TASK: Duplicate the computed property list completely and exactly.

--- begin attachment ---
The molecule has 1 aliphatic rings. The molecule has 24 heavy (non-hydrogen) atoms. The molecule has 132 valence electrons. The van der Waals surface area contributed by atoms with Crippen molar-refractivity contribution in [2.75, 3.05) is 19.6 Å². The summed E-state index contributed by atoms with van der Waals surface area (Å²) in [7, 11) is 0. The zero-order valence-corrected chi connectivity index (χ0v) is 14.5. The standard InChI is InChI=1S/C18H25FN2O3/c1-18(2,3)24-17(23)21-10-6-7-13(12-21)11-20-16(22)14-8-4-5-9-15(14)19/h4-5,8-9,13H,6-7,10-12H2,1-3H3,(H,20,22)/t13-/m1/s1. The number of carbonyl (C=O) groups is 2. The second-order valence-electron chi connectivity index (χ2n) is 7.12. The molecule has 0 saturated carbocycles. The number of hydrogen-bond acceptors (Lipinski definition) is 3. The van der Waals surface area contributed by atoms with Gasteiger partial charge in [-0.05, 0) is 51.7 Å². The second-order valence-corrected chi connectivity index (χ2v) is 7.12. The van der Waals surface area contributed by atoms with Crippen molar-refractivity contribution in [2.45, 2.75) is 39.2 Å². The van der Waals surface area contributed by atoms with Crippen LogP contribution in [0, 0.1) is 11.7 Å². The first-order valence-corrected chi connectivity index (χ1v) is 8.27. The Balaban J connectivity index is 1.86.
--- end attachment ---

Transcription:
The molecule has 1 aliphatic rings. The molecule has 24 heavy (non-hydrogen) atoms. The molecule has 132 valence electrons. The van der Waals surface area contributed by atoms with Crippen molar-refractivity contribution in [2.75, 3.05) is 19.6 Å². The summed E-state index contributed by atoms with van der Waals surface area (Å²) in [7, 11) is 0. The zero-order valence-corrected chi connectivity index (χ0v) is 14.5. The standard InChI is InChI=1S/C18H25FN2O3/c1-18(2,3)24-17(23)21-10-6-7-13(12-21)11-20-16(22)14-8-4-5-9-15(14)19/h4-5,8-9,13H,6-7,10-12H2,1-3H3,(H,20,22)/t13-/m1/s1. The number of carbonyl (C=O) groups is 2. The second-order valence-electron chi connectivity index (χ2n) is 7.12. The molecule has 0 saturated carbocycles. The number of hydrogen-bond acceptors (Lipinski definition) is 3. The van der Waals surface area contributed by atoms with Gasteiger partial charge in [-0.05, 0) is 51.7 Å². The second-order valence-corrected chi connectivity index (χ2v) is 7.12. The van der Waals surface area contributed by atoms with Crippen molar-refractivity contribution in [2.45, 2.75) is 39.2 Å². The van der Waals surface area contributed by atoms with Crippen LogP contribution in [0, 0.1) is 11.7 Å². The first-order valence-corrected chi connectivity index (χ1v) is 8.27. The Balaban J connectivity index is 1.86.